Back in the Food Network’s heyday, people went nuts for celebrity chefs. If you had some on-screen charisma, a repertoire of top-notch recipes, and a back pocket full of fun catchphrases, you could build yourself a little celebrity-chef empire that spilled out from the television screen into brick-and-mortar Michelin-star restaurants. But, as a new article from Businessweek proclaims, we may have entered the twilight period for celebrity chefs, some of whom now find themselves suffering from the same woes as everyone else in the restaurant industry.
“The circumstances no longer exist to operate a profitable restaurant,” said famed chef Thomas Keller—best known for his Napa Valley institution The French Laundry—after his Beverly Hills restaurant Bouchon closed last December. Bouchon is just another on a long list of restaurants tied to high-profile names that have shuttered recently. Gordon Ramsay’s Maze, Daniel Boulud’s DGBG, two Emeril Lagasse-branded locations, and both Bobby Flay’s and Guy Fieri’s mid-town Manhattan restaurants plan to close or have already closed this year. It seems, regardless of whether they offer fine dining or affordable family outings, no celebrity chef’s business is safe.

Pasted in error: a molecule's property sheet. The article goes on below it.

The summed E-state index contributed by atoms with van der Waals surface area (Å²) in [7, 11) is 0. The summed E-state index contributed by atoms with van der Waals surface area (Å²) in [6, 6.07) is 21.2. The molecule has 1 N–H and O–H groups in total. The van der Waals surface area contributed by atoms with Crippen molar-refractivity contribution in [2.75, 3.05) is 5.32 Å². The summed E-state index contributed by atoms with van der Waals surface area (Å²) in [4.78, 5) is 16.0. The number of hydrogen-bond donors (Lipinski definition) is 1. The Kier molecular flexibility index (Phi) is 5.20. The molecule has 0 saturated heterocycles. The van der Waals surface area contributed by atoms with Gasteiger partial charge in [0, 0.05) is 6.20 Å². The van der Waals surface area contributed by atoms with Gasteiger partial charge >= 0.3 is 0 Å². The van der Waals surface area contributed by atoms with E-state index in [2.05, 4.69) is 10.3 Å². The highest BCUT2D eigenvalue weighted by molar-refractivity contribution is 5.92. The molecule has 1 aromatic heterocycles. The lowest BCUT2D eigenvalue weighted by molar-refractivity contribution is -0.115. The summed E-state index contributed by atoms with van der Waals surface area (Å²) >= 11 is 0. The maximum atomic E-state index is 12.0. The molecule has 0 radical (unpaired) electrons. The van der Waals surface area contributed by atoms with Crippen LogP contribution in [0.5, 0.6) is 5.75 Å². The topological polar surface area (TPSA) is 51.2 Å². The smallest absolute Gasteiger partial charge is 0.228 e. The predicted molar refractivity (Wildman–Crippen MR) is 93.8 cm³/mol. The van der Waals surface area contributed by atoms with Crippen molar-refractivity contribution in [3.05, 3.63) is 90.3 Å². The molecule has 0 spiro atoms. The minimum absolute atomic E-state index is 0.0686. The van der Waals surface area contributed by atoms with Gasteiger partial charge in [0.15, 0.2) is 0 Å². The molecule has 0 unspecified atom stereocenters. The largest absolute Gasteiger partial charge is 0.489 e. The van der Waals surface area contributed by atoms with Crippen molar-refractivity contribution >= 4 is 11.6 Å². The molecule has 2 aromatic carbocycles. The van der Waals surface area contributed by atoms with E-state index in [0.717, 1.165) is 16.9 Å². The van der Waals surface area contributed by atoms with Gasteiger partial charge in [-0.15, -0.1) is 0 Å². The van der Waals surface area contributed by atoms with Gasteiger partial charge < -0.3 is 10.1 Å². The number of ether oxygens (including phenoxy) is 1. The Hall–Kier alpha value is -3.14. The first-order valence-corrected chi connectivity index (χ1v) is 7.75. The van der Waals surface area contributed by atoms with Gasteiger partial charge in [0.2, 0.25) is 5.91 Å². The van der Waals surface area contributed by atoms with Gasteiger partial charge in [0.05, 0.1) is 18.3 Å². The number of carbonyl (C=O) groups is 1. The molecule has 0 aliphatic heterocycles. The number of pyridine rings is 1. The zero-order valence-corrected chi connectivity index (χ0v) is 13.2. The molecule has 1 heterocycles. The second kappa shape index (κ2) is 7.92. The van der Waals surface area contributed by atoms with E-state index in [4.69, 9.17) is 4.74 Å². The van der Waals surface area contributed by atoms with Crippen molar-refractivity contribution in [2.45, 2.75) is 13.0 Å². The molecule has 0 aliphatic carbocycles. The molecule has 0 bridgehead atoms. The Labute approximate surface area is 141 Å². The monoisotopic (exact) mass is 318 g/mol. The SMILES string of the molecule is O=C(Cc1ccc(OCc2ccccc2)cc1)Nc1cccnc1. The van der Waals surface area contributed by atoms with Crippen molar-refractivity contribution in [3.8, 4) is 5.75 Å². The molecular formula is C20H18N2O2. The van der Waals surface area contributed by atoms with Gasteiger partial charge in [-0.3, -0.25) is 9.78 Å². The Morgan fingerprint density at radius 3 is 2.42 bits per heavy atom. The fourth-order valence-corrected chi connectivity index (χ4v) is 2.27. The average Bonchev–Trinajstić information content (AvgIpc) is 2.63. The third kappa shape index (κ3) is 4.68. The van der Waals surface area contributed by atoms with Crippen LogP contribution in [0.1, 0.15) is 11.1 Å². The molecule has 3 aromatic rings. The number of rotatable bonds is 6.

Businessweek’s explanation for this decline is multi-faceted. For starters, restaurants close all the time. They’re just difficult businesses to keep afloat, even when they appear outwardly successful. Diner preferences have turned away from flashy, recognizable names to more “authentic” experiences, and less people are aware of celebrity chefs in general because Food Network viewership is down. With the popularity of shows like Anthony Bourdain’s No Reservations and David Chang’s Ugly Delicious, both of which celebrate good food made passionately regardless of price point, it makes sense that diners are less interested in whatever Emeril Lagasse has got going on.
Still, if you can spare it, shed a tear for the harrowing plight of the celebrity chef. Then, check out Businessweek’s full report here.
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